I’m leading a group here in the Diocese of Arizona that’s reading through Brian McLaren’s newest book. At the beginning of the week I posted a critique of his criticism of the Graeco-Roman world view and its effect on reading the Bible properly. Apparently I wasn’t the only one to have the reaction I had.
So McLaren has posted a response to the critics.
“1. I would encourage people who are critical of the chapter (4) dealing with Plato and Aristotle to be sure to read the lengthy endnotes for the chapter, especially notes 1, 2, 3, 5, 14, and 17, where I address some or maybe most of their concerns. I noticed how some of the criticism paraphrases exactly the kinds of provisos and qualifications I offer in notes 1 and 2, which made me think the commenters hadn’t seen those notes. Perhaps I should have included these provisos in the text itself. At any rate, in the notes (and at points in the text itself) I try to make it clear that I’m dealing with some of the popularized ‘isms’ associated with these great philosophers, not with their rich and nuanced thinking itself, which I also acknowledge could never be reduced to a simple or formulaic summary. If someone is seeking a thorough understanding of these philosophers themselves, I imagine Nathan would be a good source of information. My purpose was to offer some explanation for how a certain narrative alien to Jesus and his gospel may have come to frame Jesus and his gospel. Whether my proposed explanation is valid or not, this narrative still arose from somewhere, and still deserves some attention, and, I think, questioning.”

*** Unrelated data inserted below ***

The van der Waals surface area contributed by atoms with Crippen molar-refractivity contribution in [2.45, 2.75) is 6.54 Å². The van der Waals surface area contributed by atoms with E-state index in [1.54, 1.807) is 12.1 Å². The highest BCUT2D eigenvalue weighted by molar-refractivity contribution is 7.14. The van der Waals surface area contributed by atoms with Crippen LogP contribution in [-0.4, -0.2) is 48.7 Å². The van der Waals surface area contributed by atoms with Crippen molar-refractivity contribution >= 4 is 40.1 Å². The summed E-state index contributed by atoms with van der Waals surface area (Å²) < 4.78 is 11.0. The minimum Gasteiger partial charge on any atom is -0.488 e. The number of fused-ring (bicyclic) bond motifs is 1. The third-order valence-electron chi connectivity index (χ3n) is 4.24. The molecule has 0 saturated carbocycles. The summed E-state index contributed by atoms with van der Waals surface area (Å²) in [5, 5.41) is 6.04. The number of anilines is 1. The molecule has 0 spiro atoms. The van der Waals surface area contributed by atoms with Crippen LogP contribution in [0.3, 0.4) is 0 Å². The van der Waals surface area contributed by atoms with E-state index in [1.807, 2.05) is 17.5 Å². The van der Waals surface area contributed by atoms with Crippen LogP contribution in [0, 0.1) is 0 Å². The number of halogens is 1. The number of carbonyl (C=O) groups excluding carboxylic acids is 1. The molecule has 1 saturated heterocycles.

Read the full response here, there’s a great deal more.
To which I respond, “fair enough”.
As I’ve gotten further into the book, McLaren’s left this particular line alone and if following different ones. At the moment he’s pointing out that our sense of what it is to properly interpret scripture is highly culturally conditioned. He’s listing the horrific ways that the Bible was used to justify human slavery in the southern U.S. As I read these sections, there’s not much to disagree with. It’s pretty standard stuff and represents much of what was being discussed, taught, debated, etc at Yale when I was a student at the Divinity School there back in the late 80’s.
I still think McLaren could strengthen his argument against the traditional Reformation reading of the Bible by saying it no longer makes sense to us in the 21st century rather than by dismissing the sources that the Reformers used to make their argument. But, that’s a nuance and not a dismissal of the main point.
… More as I get further into the book.